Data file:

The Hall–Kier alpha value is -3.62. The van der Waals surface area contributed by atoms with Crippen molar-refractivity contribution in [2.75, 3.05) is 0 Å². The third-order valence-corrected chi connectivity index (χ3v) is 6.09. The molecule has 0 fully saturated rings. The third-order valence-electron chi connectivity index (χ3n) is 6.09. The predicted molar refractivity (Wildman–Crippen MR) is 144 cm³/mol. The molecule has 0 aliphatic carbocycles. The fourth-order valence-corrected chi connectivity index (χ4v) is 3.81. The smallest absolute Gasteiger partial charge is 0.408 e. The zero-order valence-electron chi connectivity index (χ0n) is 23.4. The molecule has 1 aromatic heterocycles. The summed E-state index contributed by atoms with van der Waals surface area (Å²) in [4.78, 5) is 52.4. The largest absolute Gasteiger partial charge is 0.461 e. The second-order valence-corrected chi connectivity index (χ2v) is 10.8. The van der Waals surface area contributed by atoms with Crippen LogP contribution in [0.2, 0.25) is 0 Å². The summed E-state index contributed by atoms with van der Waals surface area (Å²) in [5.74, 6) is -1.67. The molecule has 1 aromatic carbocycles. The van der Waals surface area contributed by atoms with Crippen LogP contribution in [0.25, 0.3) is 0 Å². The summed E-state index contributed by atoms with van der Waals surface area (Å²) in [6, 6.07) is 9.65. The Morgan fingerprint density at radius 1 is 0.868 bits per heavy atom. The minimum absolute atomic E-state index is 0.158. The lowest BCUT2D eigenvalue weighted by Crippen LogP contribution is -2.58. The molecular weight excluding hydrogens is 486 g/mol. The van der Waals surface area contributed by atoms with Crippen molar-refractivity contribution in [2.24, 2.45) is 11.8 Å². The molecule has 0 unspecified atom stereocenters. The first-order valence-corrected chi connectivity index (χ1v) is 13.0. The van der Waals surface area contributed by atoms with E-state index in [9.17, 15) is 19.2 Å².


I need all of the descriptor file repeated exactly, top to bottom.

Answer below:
The Hall–Kier alpha value is -3.62. The van der Waals surface area contributed by atoms with Crippen molar-refractivity contribution in [2.75, 3.05) is 0 Å². The third-order valence-corrected chi connectivity index (χ3v) is 6.09. The molecule has 0 fully saturated rings. The third-order valence-electron chi connectivity index (χ3n) is 6.09. The predicted molar refractivity (Wildman–Crippen MR) is 144 cm³/mol. The molecule has 0 aliphatic carbocycles. The fourth-order valence-corrected chi connectivity index (χ4v) is 3.81. The smallest absolute Gasteiger partial charge is 0.408 e. The zero-order valence-electron chi connectivity index (χ0n) is 23.4. The molecule has 1 aromatic heterocycles. The summed E-state index contributed by atoms with van der Waals surface area (Å²) in [4.78, 5) is 52.4. The largest absolute Gasteiger partial charge is 0.461 e. The second-order valence-corrected chi connectivity index (χ2v) is 10.8. The van der Waals surface area contributed by atoms with Crippen LogP contribution in [0.2, 0.25) is 0 Å². The summed E-state index contributed by atoms with van der Waals surface area (Å²) in [5.74, 6) is -1.67. The molecule has 1 aromatic carbocycles. The van der Waals surface area contributed by atoms with Crippen LogP contribution in [0.25, 0.3) is 0 Å². The summed E-state index contributed by atoms with van der Waals surface area (Å²) in [6, 6.07) is 9.65. The Morgan fingerprint density at radius 1 is 0.868 bits per heavy atom. The minimum absolute atomic E-state index is 0.158. The lowest BCUT2D eigenvalue weighted by Crippen LogP contribution is -2.58. The molecular weight excluding hydrogens is 486 g/mol. The van der Waals surface area contributed by atoms with Crippen molar-refractivity contribution in [2.24, 2.45) is 11.8 Å². The molecule has 0 unspecified atom stereocenters. The first-order valence-corrected chi connectivity index (χ1v) is 13.0. The van der Waals surface area contributed by atoms with E-state index in [9.17, 15) is 19.2 Å².